'Was about to set off when the rain lightened, but then it increased intensity again, becoming a monsoon deluge. So, I went back into Loong Foong Restoran and ordered a cup of kopi-O (coffee with sugar, no milk). I inquired about the best way to get out of Kota Tinggi. Through the course of the exchange, they were piqued by my adventures along the east coast of Peninsular Malaysia. When the rain let off again and it was time to go, they insisted that the coffee is on them. Maybe I should be a minstrel or something  :-D

Well, the downpour only eased off for a few minutes before coming back full force (and then some). In the limited visibility, I took a wrong turn and went onto Jalan Jaafar instead of the road out of town. There, deciding that though I'm not made of sugar, I'm not impervious to speeding trucks — with drivers half-blind in the rain — either, I ducked into a hawker center.

And ended up chatting with the owner of a Bak Kut Teh stall.

She showed me pictures of the devastating flood that hit the town on the 20th of December 2006. I found myself eating Bak Kut Teh — the spiciest kind, with loads of peppercorns, and she uses fiery chili padi rather than the regular, anemic red chilies, for the the thick, black soy dipping sauce — under the roar of a tin roof, rattling with the fury of a tropical monsoon; and flipping through photo albums of a place — where I am now sitting and eating — that was once under 15 feet (4.5 m) of water. Sometimes, getting lost is fun.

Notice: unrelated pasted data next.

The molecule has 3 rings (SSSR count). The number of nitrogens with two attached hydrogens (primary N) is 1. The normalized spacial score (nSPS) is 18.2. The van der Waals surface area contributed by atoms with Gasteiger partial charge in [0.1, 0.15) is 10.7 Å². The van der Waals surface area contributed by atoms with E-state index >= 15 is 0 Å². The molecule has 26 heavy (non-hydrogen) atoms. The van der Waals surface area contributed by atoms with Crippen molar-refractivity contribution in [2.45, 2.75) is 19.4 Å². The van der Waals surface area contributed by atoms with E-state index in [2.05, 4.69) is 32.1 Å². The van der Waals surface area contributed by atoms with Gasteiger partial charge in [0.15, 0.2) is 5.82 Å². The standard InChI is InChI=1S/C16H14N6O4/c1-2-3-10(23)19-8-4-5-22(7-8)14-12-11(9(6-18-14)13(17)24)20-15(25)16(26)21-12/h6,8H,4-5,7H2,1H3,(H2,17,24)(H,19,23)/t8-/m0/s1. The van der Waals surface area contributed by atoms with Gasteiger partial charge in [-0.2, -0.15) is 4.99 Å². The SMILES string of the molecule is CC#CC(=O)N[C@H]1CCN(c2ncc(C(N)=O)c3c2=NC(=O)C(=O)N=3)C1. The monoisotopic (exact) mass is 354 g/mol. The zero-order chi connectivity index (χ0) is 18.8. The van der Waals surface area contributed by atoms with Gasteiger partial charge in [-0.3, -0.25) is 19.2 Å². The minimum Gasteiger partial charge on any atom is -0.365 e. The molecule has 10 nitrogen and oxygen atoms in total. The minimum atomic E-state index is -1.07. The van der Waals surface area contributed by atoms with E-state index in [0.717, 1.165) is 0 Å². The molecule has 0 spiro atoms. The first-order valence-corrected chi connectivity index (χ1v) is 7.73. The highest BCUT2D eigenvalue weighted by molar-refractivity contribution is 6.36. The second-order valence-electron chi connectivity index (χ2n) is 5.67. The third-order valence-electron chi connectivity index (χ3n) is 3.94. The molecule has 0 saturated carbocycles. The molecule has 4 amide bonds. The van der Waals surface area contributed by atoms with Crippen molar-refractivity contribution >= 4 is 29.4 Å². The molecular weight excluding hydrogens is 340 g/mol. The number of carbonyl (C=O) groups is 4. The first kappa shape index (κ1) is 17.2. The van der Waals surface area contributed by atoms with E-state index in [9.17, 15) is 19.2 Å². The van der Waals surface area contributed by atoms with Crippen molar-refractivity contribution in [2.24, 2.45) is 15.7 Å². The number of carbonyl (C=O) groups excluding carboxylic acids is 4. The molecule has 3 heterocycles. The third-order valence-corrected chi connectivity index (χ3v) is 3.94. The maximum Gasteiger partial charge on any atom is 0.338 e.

Husband and wife putting away the table I sat at for the last hour.

Leaving Kota Tinggi. Recognize the bridge and building from the lady's photo album? Check out smaller picture. Also, check out 0:16 of this video.

Yes, yes. Purple. I got it in 1991 from the wonderful folks at Bridgestone @ Far East Shopping Center, back when I was a wee innocent JC kid and thought that cycling along Bukit Timah Road was impossible, and round island (Singapore) rides were classified as suicide attempts by the traffic police. Look what they've done to me:  17 years on, I'm dressed like a mad man, smell worse, and tell tall tales in foreign countries for food and drink. Man, what they've done to me?  :-P

Boy (and coin phone) saying, "helo," at flooded Kampung Surau Kampung Batu 25, outside Kota Tinggi.

Lemang! I know it's hard work cooking this delicacy, but I still think I got ripped off @ RM8 a stick.

I bought 2 and lugged them 55+ km (34.4 miles) back to Singapore.

Weightweenie? Who sez aye a weightweenie?